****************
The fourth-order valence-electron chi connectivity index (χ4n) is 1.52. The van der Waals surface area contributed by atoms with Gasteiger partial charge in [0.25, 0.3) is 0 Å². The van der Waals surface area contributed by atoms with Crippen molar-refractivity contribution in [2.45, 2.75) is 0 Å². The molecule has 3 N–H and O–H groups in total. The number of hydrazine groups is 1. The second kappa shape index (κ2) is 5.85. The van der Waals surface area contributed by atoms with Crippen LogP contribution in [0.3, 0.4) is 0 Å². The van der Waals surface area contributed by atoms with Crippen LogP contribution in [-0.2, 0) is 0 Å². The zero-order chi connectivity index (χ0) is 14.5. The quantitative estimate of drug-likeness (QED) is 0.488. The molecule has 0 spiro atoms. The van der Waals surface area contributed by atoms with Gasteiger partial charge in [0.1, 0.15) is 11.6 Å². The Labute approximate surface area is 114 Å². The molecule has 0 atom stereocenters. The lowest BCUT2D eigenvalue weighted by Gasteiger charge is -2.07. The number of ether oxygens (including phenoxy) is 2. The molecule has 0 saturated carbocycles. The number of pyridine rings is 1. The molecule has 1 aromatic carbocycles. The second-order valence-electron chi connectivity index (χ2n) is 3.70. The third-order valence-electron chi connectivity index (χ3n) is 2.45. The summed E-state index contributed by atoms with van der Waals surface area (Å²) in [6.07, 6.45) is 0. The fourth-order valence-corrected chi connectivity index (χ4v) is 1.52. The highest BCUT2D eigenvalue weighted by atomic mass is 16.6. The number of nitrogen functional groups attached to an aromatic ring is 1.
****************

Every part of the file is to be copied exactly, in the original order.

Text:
The fourth-order valence-electron chi connectivity index (χ4n) is 1.52. The van der Waals surface area contributed by atoms with Gasteiger partial charge in [0.25, 0.3) is 0 Å². The van der Waals surface area contributed by atoms with Crippen molar-refractivity contribution in [2.45, 2.75) is 0 Å². The molecule has 3 N–H and O–H groups in total. The number of hydrazine groups is 1. The second kappa shape index (κ2) is 5.85. The van der Waals surface area contributed by atoms with Crippen LogP contribution in [0.3, 0.4) is 0 Å². The van der Waals surface area contributed by atoms with Crippen LogP contribution in [-0.2, 0) is 0 Å². The zero-order chi connectivity index (χ0) is 14.5. The quantitative estimate of drug-likeness (QED) is 0.488. The molecule has 0 spiro atoms. The van der Waals surface area contributed by atoms with Gasteiger partial charge in [0.1, 0.15) is 11.6 Å². The Labute approximate surface area is 114 Å². The molecule has 0 atom stereocenters. The lowest BCUT2D eigenvalue weighted by Gasteiger charge is -2.07. The number of ether oxygens (including phenoxy) is 2. The molecule has 0 saturated carbocycles. The number of pyridine rings is 1. The molecule has 1 aromatic carbocycles. The second-order valence-electron chi connectivity index (χ2n) is 3.70. The third-order valence-electron chi connectivity index (χ3n) is 2.45. The summed E-state index contributed by atoms with van der Waals surface area (Å²) in [6.07, 6.45) is 0. The fourth-order valence-corrected chi connectivity index (χ4v) is 1.52. The highest BCUT2D eigenvalue weighted by atomic mass is 16.6. The number of nitrogen functional groups attached to an aromatic ring is 1.